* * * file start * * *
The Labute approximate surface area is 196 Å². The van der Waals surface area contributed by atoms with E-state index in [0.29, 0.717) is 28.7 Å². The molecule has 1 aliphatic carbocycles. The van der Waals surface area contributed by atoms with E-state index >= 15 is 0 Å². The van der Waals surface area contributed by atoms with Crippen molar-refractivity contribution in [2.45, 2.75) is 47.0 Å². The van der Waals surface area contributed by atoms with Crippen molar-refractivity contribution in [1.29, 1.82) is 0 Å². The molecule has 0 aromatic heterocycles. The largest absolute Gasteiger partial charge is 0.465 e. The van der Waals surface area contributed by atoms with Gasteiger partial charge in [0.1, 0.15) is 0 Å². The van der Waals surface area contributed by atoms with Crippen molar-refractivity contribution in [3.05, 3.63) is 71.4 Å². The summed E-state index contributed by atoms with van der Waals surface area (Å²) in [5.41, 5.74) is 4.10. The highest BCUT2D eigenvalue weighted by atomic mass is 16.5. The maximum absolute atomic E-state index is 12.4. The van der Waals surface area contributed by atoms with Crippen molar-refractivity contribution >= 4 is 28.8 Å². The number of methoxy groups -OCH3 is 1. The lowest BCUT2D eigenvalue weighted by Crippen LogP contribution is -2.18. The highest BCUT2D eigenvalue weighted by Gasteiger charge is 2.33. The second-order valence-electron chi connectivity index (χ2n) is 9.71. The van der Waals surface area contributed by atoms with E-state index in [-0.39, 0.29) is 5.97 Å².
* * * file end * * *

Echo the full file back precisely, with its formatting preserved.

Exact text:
The Labute approximate surface area is 196 Å². The van der Waals surface area contributed by atoms with E-state index in [0.29, 0.717) is 28.7 Å². The molecule has 1 aliphatic carbocycles. The van der Waals surface area contributed by atoms with E-state index >= 15 is 0 Å². The van der Waals surface area contributed by atoms with Crippen molar-refractivity contribution in [2.45, 2.75) is 47.0 Å². The van der Waals surface area contributed by atoms with Crippen molar-refractivity contribution in [1.29, 1.82) is 0 Å². The molecule has 0 aromatic heterocycles. The largest absolute Gasteiger partial charge is 0.465 e. The van der Waals surface area contributed by atoms with Gasteiger partial charge in [0.1, 0.15) is 0 Å². The van der Waals surface area contributed by atoms with Crippen molar-refractivity contribution in [3.05, 3.63) is 71.4 Å². The summed E-state index contributed by atoms with van der Waals surface area (Å²) in [5.41, 5.74) is 4.10. The highest BCUT2D eigenvalue weighted by atomic mass is 16.5. The maximum absolute atomic E-state index is 12.4. The van der Waals surface area contributed by atoms with Crippen molar-refractivity contribution >= 4 is 28.8 Å². The number of methoxy groups -OCH3 is 1. The lowest BCUT2D eigenvalue weighted by Crippen LogP contribution is -2.18. The highest BCUT2D eigenvalue weighted by Gasteiger charge is 2.33. The second-order valence-electron chi connectivity index (χ2n) is 9.71. The van der Waals surface area contributed by atoms with E-state index in [-0.39, 0.29) is 5.97 Å².